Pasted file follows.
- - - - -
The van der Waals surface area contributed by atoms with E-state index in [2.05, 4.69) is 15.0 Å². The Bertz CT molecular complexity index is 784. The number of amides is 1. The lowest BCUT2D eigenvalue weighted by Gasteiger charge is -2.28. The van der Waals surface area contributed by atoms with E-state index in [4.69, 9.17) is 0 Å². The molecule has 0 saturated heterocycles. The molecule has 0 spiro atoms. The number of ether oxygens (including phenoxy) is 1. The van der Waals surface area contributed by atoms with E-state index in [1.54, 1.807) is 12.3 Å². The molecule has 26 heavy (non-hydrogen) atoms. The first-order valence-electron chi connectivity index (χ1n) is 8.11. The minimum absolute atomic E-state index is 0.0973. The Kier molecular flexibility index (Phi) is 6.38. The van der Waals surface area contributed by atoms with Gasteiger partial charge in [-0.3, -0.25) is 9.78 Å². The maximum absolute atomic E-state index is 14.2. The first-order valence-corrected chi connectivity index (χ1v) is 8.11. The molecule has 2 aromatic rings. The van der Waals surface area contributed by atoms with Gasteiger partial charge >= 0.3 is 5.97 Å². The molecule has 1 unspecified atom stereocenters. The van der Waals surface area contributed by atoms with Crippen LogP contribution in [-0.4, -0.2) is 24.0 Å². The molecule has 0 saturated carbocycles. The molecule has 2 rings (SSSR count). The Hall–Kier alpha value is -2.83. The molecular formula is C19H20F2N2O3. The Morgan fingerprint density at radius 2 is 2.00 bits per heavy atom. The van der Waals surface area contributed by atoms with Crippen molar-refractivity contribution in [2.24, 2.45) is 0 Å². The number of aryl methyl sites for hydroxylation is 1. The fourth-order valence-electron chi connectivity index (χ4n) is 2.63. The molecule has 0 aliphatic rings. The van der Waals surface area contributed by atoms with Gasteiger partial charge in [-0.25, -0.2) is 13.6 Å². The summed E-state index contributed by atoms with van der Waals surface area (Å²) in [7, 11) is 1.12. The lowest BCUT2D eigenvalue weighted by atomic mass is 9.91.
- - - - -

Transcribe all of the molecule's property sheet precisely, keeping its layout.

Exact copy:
The van der Waals surface area contributed by atoms with E-state index in [2.05, 4.69) is 15.0 Å². The Bertz CT molecular complexity index is 784. The number of amides is 1. The lowest BCUT2D eigenvalue weighted by Gasteiger charge is -2.28. The van der Waals surface area contributed by atoms with E-state index in [4.69, 9.17) is 0 Å². The molecule has 0 saturated heterocycles. The molecule has 0 spiro atoms. The number of ether oxygens (including phenoxy) is 1. The van der Waals surface area contributed by atoms with E-state index in [1.54, 1.807) is 12.3 Å². The molecule has 26 heavy (non-hydrogen) atoms. The first-order valence-electron chi connectivity index (χ1n) is 8.11. The minimum absolute atomic E-state index is 0.0973. The Kier molecular flexibility index (Phi) is 6.38. The van der Waals surface area contributed by atoms with Gasteiger partial charge in [-0.3, -0.25) is 9.78 Å². The maximum absolute atomic E-state index is 14.2. The first-order valence-corrected chi connectivity index (χ1v) is 8.11. The molecule has 2 aromatic rings. The van der Waals surface area contributed by atoms with Gasteiger partial charge >= 0.3 is 5.97 Å². The molecule has 1 unspecified atom stereocenters. The van der Waals surface area contributed by atoms with Crippen LogP contribution in [-0.4, -0.2) is 24.0 Å². The molecule has 0 saturated carbocycles. The molecule has 2 rings (SSSR count). The Hall–Kier alpha value is -2.83. The molecular formula is C19H20F2N2O3. The Morgan fingerprint density at radius 2 is 2.00 bits per heavy atom. The van der Waals surface area contributed by atoms with Crippen molar-refractivity contribution in [2.24, 2.45) is 0 Å². The number of aryl methyl sites for hydroxylation is 1. The fourth-order valence-electron chi connectivity index (χ4n) is 2.63. The molecule has 0 aliphatic rings. The van der Waals surface area contributed by atoms with Gasteiger partial charge in [-0.25, -0.2) is 13.6 Å². The summed E-state index contributed by atoms with van der Waals surface area (Å²) in [7, 11) is 1.12. The lowest BCUT2D eigenvalue weighted by atomic mass is 9.91.